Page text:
A point of reference

Ben Bucksch ben.bucksch at beonex.com
Wed Mar 7 20:47:11 UTC 2018


Joshua Cranmer 🐧 wrote on 07.03.18 21:27:
> On 3/7/2018 3:19 PM, Ben Bucksch wrote:
>> Most of these are in the form of webapps replacing older native apps.
>>
>> Most users use Gmail instead of Thunderbird and Outlook. That 
>> includes power users that are speed-sensitive. In fact, that's 
>> Thunderbird's main competitor: webmail.
>>
> That's an apples-to-oranges comparison. An email client (to a first 
> approximation) is centered around a core database, and it's the 
> database operations that are performance sensitive.


If indeed the DB turns out to be a bottleneck, there's no problem in 
using a native C library for the database - e.g. sqlite, or something else.

Joshua, if you have specific ideas about how a future Thunderbird 
database should be designed, in API and in implementation, please do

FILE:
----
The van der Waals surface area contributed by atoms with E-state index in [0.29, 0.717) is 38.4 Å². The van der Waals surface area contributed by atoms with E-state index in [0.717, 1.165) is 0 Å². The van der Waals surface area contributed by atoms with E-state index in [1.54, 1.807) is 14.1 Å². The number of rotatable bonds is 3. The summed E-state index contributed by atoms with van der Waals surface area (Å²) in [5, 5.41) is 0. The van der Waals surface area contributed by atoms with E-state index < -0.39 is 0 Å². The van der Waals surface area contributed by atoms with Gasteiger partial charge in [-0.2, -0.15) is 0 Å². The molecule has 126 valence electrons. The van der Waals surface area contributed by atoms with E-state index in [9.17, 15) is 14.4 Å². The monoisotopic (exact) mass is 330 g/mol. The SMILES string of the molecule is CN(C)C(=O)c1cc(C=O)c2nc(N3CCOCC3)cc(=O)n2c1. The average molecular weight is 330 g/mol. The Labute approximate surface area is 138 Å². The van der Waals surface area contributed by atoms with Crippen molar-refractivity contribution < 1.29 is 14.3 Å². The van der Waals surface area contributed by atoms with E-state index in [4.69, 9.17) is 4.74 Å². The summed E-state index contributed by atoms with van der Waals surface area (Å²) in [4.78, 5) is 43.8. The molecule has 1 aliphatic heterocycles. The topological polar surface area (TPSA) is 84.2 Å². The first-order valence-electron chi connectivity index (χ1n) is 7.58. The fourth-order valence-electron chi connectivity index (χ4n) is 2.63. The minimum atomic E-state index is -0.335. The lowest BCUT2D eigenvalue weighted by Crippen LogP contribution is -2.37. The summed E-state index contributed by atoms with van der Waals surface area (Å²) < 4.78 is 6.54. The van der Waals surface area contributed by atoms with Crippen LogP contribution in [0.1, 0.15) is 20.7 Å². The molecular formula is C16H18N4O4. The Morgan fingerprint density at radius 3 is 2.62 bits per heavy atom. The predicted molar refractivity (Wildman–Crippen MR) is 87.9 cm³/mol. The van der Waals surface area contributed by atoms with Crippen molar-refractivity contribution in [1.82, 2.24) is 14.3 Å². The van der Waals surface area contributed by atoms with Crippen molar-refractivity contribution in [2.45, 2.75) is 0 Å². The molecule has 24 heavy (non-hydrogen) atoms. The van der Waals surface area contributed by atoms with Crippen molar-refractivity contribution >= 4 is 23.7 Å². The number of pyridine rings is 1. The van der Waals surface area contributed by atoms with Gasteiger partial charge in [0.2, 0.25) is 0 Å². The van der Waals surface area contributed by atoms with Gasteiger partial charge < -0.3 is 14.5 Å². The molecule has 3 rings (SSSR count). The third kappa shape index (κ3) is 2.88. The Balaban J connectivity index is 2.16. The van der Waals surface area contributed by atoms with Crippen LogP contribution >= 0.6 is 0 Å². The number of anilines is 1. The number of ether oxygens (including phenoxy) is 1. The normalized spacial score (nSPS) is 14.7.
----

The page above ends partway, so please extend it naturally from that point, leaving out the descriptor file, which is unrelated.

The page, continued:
write your thoughts down (in a new thread, or on the wiki), so that we 
can include them, if we ever get to implement something new for TB:Gecko 
or TB:NG.


> asm.js


OK, point taken. Bad example.

However, there are many speed comparisons between JS and C/C++, and JS 
on a modern JIT doesn't fair badly.

You do make a point that *some* uses of JS are slow. As a simple 
example, jquery uses a lot of strings for everything, including for 
calling functions, which has to be slow.

We also have the option of using TypeScript or something reasonably 
similar to JS, if indeed that performs better.

This is why I advocate of being specific. I don't think a blanket 
statement "JS is slow" is fair or true. Not since V8, and certainly not 
in 2018.

Without more specific measurements and investigation, we're just arguing 
and bickering.

Ben



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